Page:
a) an amplifier circuit having an input and an output, the amplifier being capable of producing an amplified train of pulses at the amplifier output in response to a train of pulse position modulated pulses at the amplifier input; and
b) a means for shutting out interference having an input and an output, the input being coupled to the amplifier output, the shutting out means being capable of detecting an initial pulse of the amplified train and thereafter not responding to any subsequent pulses until a predetermined fixed time period has elapsed and thereafter being capable of detecting a next subsequent pulse of the train thereby shutting out noise and interference during the time period, the shutting out means being capable of producing at the shutting out means output a train of pulse width modulated signals in response to the train of pulse position modulated pulses applied to the shutting out means input without utilizing a transmitter synchronized clock signal.
27. The circuit of claim 26 wherein the amplifier circuit is a series tuned amplifier circuit.
28. The circuit of claim 26 wherein the shutting out means further comprises a monostable multivibrator having an input and an inverting output, the monostable multivibrator being capable of producing a low signal for a predetermined fixed time period at the inverting output in response to a transition from high to low at the input.
29. A circuit for receiving and decoding information contained in a train of position modulated signals wherein the train comprises very short and widely separated high frequency sine-wave pulses of electrical energy, the circuit comprising:
a) an antenna for receiving the train of pulse position modulated signals unaccompanied by clock signals;
b) an amplifier circuit having an input and an output, the amplifier being capable of producing an amplified train of pulses at the amplifier output in response to the train of pulse position modulated pulses at the amplifier input; and
c) a decoder circuit having an input and an output, the decoder input being coupled to the amplifier output for decoding the train of amplified pulse position modulated signals and producing an amplitude modulated signal at the decoder output without utilizing a transmitter synchronized clock signal, the decoder circuit having a means for shutting out interference, the shutting out means being capable of detecting an initial pulse of the amplified train and thereafter not responding to any subsequent pulses until a predetermined fixed time period has elapsed and thereafter being capable of responding to a next subsequent pulse of the train thereby shutting out noise and interference during the time period.
30. A method of receiving and decoding widely spaced pulse position modulated signals whose leading edge positions vary from a periodic time reference, the method comprising the steps of:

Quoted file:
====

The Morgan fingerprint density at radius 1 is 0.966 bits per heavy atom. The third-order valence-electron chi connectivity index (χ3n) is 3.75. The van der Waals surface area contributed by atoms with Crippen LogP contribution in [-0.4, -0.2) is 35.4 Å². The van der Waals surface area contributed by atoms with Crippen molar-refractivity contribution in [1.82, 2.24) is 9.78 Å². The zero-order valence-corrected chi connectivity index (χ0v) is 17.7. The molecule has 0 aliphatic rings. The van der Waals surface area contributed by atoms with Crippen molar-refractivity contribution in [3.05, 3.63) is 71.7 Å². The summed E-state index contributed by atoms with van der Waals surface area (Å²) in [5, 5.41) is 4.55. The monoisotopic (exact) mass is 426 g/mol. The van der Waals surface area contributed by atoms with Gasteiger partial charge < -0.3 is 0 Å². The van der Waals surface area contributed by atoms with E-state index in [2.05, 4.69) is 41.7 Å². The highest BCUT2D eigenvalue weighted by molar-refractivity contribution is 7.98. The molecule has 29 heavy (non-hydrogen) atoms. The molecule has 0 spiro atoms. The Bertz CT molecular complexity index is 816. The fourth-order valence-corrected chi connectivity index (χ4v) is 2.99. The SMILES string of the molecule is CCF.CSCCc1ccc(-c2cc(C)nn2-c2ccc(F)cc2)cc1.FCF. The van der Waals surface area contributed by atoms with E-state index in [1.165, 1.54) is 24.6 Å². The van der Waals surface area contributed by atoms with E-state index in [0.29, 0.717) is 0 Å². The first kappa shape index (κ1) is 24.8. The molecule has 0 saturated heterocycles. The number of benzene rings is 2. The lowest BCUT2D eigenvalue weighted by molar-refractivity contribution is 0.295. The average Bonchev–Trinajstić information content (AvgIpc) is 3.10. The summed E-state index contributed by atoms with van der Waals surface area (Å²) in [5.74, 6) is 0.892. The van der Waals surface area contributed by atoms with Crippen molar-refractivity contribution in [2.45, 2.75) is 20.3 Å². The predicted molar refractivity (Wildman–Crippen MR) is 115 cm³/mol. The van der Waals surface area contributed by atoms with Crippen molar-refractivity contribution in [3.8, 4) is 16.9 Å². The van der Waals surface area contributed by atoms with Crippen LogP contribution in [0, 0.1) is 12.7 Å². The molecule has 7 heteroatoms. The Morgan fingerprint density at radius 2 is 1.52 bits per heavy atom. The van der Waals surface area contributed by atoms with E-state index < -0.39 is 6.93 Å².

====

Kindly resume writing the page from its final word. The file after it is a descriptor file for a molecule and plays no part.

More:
a) in response to the pulse position modulated signals, creating a series of pulse width modulated signals in which the time separation between the end of each pulse width modulated pulse and the beginning of the next pulse width modulated pulse is a fixed time interval that is less than the time period of the periodic time reference by an amount that is greater than the anticipated maximum variation of the leading edge positions of the pulse position modulated signals from the periodic reference; and
b) in response to the pulse width modulated signals, producing a series of amplitude modulated pulses in which the magnitude of each amplitude modulated pulse represents the time duration of a corresponding pulse width modulated pulse.
31. A method of receiving and decoding information, the method comprising the steps of:
(a) receiving a train of very short essentially single cycle sine-wave pulses separated in time, wherein the time position of successive pulses represents the information being transmitted;
(b) locking onto the train of pulses such that once an individual pulse has been sensed, a subsequent pulse can be sensed only after a predetermined period;
(c) producing a train of output signal pulses in response to the sensed pulses wherein the information is contained in the width of the output signal; and
(d) then converting the train of output signal pulses to an amplitude modulated signal.
32. A method of receiving and decoding information, the method comprising the steps of:
(a) receiving a train of very short essentially single cycle sine-wave pulses separated in time, wherein the time position of successive pulses represents the information being transmitted;
(b) locking onto the train of pulses such that once an individual pulse has been sensed, a subsequent pulse can be sensed only after a predetermined period;
(c) producing a train of output signal pulses in response to the sensed pulses wherein the information is contained in the width of the output signal; and
(d) first time-de-multiplexing the received train of pulses prior to producing the train of output signal pulses.